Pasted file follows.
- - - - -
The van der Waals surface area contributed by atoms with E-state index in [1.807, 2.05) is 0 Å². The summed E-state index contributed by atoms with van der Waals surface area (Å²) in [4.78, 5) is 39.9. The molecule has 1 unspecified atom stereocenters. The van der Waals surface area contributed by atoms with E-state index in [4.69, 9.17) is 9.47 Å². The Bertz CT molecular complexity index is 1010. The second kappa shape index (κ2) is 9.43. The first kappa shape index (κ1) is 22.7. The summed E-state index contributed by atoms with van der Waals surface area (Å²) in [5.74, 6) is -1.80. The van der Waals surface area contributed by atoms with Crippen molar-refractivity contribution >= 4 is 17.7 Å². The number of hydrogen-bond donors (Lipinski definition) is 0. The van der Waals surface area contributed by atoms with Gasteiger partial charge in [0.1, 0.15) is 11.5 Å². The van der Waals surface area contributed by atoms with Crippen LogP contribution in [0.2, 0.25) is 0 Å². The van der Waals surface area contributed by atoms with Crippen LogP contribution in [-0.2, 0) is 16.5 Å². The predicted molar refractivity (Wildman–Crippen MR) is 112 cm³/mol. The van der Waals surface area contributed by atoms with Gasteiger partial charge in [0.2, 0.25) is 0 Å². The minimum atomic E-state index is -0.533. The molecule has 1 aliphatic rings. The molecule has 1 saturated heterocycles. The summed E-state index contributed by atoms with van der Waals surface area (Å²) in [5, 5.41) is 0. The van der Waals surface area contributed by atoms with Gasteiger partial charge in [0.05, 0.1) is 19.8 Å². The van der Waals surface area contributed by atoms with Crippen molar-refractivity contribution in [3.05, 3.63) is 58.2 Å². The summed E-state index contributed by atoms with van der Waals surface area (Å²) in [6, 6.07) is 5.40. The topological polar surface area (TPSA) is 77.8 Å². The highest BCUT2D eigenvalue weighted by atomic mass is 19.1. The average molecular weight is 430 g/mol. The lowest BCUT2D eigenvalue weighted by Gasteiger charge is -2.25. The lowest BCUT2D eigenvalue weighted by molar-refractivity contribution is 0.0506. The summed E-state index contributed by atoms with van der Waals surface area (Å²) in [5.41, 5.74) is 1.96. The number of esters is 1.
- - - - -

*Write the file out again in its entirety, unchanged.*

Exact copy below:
The van der Waals surface area contributed by atoms with E-state index in [1.807, 2.05) is 0 Å². The summed E-state index contributed by atoms with van der Waals surface area (Å²) in [4.78, 5) is 39.9. The molecule has 1 unspecified atom stereocenters. The van der Waals surface area contributed by atoms with E-state index in [4.69, 9.17) is 9.47 Å². The Bertz CT molecular complexity index is 1010. The second kappa shape index (κ2) is 9.43. The first kappa shape index (κ1) is 22.7. The summed E-state index contributed by atoms with van der Waals surface area (Å²) in [5.74, 6) is -1.80. The van der Waals surface area contributed by atoms with Crippen molar-refractivity contribution >= 4 is 17.7 Å². The number of hydrogen-bond donors (Lipinski definition) is 0. The van der Waals surface area contributed by atoms with Gasteiger partial charge in [0.1, 0.15) is 11.5 Å². The van der Waals surface area contributed by atoms with Crippen LogP contribution in [0.2, 0.25) is 0 Å². The van der Waals surface area contributed by atoms with Crippen LogP contribution in [-0.2, 0) is 16.5 Å². The predicted molar refractivity (Wildman–Crippen MR) is 112 cm³/mol. The van der Waals surface area contributed by atoms with Gasteiger partial charge in [0.2, 0.25) is 0 Å². The minimum atomic E-state index is -0.533. The molecule has 1 aliphatic rings. The molecule has 1 saturated heterocycles. The summed E-state index contributed by atoms with van der Waals surface area (Å²) in [5, 5.41) is 0. The van der Waals surface area contributed by atoms with Gasteiger partial charge in [0.05, 0.1) is 19.8 Å². The van der Waals surface area contributed by atoms with Crippen molar-refractivity contribution in [3.05, 3.63) is 58.2 Å². The summed E-state index contributed by atoms with van der Waals surface area (Å²) in [6, 6.07) is 5.40. The topological polar surface area (TPSA) is 77.8 Å². The highest BCUT2D eigenvalue weighted by atomic mass is 19.1. The average molecular weight is 430 g/mol. The lowest BCUT2D eigenvalue weighted by Gasteiger charge is -2.25. The lowest BCUT2D eigenvalue weighted by molar-refractivity contribution is 0.0506. The summed E-state index contributed by atoms with van der Waals surface area (Å²) in [5.41, 5.74) is 1.96. The number of esters is 1.